In my opinion, the Network+ certification shows that you have basic network fundamentals. The CCNA shows that you have knowledge about networking as it relates to Cisco gear. Those are two different animals, in my opinion, and to be honest, they're useful at different stages of a career. If you don't already have Network+, I'd highly recommend it.

    What have you been doing with end users over the phone? Desktop support work? Network configuration work? Cisco support work?

    If you haven't done real, hands-on desktop support, it's not a bad idea to do that for a little while. Your WinXP experience will certainly come in handy with that.

    If there's a hierarchy of techs (desktop support, systems admin, network admin), then you can learn from the techs above you (provided you're with a good group of techs who would rather nurture you than backstab you). Better yet, when management sees you doing well, they're likely to promote from within, giving you a clear path to advance.

    Your Linux/UNIX experience will make you more well-rounded, giving employers more reason to hire you if they use Linux or UNIX at any point in their infrastructure.

    Employers want people who know Server 2003 because just about every place I've worked and every customer I've supported uses Microsoft-based server products. Thus, that's where the jobs lie. If you want a server admin or network admin job, the road largely lies through Microsoft-land. No, that's not the ONLY way... but the roads around it are narrow, and the opportunities to travel them are few. So to maximize your ability to climb the IT career ladder, you should get into employment where working with those technologies is an option. If that means desktop support, so be it... you'll advance from there, especially if you're intelligent.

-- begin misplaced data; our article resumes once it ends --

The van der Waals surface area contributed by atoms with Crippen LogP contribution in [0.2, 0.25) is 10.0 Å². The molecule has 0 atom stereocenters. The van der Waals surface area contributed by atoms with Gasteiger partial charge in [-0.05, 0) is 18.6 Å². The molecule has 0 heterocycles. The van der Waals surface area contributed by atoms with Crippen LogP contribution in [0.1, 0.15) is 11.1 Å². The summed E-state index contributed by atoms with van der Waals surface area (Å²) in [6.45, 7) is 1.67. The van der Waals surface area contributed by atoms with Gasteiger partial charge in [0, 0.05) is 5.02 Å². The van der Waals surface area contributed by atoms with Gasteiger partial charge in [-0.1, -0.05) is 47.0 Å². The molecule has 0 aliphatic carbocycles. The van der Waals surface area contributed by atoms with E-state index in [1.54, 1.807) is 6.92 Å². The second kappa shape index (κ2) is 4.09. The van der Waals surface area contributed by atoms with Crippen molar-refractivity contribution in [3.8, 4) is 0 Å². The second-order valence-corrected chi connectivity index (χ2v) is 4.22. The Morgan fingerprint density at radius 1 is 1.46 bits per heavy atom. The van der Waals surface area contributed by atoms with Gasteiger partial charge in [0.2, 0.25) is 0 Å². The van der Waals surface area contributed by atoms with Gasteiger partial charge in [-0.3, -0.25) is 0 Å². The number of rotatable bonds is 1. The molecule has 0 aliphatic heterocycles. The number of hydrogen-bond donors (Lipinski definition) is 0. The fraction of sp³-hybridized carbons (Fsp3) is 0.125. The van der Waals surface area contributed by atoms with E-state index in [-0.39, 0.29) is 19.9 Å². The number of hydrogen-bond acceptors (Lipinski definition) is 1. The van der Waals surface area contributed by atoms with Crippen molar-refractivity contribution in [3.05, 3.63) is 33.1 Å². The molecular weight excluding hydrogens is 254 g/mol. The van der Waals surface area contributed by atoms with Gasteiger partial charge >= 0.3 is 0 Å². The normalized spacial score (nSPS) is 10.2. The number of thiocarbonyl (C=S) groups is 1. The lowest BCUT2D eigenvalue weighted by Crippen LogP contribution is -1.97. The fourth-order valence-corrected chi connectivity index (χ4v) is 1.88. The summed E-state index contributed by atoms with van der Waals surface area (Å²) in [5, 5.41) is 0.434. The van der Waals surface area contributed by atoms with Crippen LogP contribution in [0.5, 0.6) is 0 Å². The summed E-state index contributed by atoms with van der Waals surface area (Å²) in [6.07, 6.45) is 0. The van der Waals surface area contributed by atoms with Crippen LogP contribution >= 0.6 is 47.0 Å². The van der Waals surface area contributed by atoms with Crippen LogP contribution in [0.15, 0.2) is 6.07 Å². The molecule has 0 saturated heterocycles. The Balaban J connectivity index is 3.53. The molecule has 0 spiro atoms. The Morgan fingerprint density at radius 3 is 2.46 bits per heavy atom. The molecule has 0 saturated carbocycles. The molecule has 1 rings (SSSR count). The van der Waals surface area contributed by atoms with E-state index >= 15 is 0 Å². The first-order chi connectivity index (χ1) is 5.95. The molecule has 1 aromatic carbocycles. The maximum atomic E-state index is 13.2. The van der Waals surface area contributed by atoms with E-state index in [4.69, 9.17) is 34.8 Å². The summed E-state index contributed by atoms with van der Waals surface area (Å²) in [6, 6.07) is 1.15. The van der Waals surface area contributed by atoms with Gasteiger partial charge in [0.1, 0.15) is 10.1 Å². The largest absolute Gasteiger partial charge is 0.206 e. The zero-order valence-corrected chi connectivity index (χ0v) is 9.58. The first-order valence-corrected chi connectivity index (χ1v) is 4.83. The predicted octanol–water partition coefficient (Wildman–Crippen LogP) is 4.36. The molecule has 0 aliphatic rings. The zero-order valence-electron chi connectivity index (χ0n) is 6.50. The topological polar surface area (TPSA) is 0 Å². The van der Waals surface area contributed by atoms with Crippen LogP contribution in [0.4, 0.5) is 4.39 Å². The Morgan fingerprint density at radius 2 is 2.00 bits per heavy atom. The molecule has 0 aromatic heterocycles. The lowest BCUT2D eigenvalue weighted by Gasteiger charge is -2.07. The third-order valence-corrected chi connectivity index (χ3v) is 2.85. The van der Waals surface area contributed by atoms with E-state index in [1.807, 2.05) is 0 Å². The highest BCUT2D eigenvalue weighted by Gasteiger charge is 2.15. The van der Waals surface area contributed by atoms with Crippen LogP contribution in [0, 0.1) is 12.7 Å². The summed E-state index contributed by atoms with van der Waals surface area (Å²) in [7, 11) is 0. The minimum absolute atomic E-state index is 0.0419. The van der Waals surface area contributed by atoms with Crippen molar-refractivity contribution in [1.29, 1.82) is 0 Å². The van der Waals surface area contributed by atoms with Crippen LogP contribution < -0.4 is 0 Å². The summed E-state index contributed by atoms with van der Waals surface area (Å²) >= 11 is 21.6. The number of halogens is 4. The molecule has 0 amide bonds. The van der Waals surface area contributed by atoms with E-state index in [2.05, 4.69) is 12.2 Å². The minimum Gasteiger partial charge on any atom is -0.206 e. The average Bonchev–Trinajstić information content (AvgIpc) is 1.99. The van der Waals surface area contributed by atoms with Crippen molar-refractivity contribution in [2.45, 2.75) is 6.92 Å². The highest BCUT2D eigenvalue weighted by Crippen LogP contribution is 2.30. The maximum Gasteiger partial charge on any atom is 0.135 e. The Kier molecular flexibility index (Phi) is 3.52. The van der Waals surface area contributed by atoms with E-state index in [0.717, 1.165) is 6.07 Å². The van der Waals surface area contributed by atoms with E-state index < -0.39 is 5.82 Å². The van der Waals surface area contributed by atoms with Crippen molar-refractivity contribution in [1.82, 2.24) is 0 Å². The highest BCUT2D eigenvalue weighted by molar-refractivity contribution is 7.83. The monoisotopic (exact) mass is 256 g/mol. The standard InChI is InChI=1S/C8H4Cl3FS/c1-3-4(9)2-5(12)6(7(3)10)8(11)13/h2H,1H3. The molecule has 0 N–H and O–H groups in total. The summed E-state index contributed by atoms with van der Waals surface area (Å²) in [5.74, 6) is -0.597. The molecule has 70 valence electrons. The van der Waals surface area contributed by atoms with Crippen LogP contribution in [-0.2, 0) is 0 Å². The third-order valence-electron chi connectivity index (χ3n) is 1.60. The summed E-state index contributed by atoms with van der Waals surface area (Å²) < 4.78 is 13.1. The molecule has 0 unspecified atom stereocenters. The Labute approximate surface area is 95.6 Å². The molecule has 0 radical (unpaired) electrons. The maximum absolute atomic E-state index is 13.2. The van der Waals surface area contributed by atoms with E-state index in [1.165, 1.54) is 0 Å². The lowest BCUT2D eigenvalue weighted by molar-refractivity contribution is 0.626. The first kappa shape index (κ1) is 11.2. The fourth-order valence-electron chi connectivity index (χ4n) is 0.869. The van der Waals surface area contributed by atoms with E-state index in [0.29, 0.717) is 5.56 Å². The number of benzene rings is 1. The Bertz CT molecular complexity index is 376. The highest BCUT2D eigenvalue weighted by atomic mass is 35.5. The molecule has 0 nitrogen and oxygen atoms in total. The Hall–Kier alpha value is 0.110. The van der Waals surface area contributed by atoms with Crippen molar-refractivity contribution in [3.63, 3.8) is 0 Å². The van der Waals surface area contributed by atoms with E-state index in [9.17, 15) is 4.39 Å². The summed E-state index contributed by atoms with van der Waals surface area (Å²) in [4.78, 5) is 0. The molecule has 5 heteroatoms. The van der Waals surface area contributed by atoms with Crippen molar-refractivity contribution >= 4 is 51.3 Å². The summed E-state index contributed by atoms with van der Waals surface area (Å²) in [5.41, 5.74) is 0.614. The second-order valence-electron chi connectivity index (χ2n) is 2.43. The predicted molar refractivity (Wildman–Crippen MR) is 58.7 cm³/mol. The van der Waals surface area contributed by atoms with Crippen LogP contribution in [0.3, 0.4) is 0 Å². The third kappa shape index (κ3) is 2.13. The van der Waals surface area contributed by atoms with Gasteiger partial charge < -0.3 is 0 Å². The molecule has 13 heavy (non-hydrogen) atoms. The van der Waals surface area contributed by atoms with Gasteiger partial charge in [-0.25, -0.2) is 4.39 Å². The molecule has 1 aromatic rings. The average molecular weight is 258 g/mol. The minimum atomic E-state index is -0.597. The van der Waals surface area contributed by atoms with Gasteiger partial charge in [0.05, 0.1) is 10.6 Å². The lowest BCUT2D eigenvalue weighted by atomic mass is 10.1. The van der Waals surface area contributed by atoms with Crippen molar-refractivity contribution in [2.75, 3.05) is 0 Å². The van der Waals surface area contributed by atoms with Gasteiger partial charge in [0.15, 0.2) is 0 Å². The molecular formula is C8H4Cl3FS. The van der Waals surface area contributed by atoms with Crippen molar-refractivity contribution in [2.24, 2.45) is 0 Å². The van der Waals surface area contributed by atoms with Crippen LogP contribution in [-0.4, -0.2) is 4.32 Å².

There's no silver bullet, no magic potion, and no secret shortcut to getting around experience... you simply have to get experience. The so-called "printer and e-mail support" job can turn into a job where you're not just assisting users with printers, but you're configuring printers on the network and integrating them into Active Directory... where you're not just assisting users with software and hardware problems, but you're configuring a patch/update management server to roll out changes to them... where you're not just troubleshooting e-mail and setting up accounts, but you're configuring and administering an Exchange server. But you have to work your way up to that. With several months of call center support, you're getting there! It's not a waste of time. If you need to make the switch to a more advanced job (and I'm assuming your experience level a bit), get a desktop support job where you can learn systems and network administration from a real-world business IT perspective... not just how to do it all in a lab. :)

    QoS, VoIP, security, MPLS (yes, basically, MPLS is only relevant for ISPs)... all that stuff IS important... but all that is a few steps up from where you are now. You can certainly aspire to do those things... but you have to crawl before you walk, and walk before you run.

    I sincerely hope that you don't see working your way up the IT ladder as "drudgery". Users are the reason ANY of our jobs exist, and support of the user is crucial. Use this time as a positive learning experience. Everything you experience builds a solid foundation for things you will learn and do in the future. Use this time to your advantage. You WILL advance... but you can't shortcut real-world experience, and the time it takes to build it. :)
    Certifications: CISSP, MCSE+I, MCSE: Security, MCSE: Messaging, MCDST, MCDBA, MCTS, OCP, CCNP, CCDP, CCNA Security, CCNA Voice, CNE, SCSA, Security+, Linux+, Server+, Network+, A+
    WIP: Just about everything!
  5. Theprof

    Theprof Petabyte Poster Premium Member

    All I can say is Michael gave you some sound advice and welcome to CF!
    Certifications: A+ | CCA | CCAA | Network+ | MCDST | MCSA | MCP (270, 271, 272, 290, 291) | MCTS (70-662, 70-663) | MCITP:EMA | VCA-DCV/Cloud/WM | VTSP | VCP5-DT | VCP5-DCV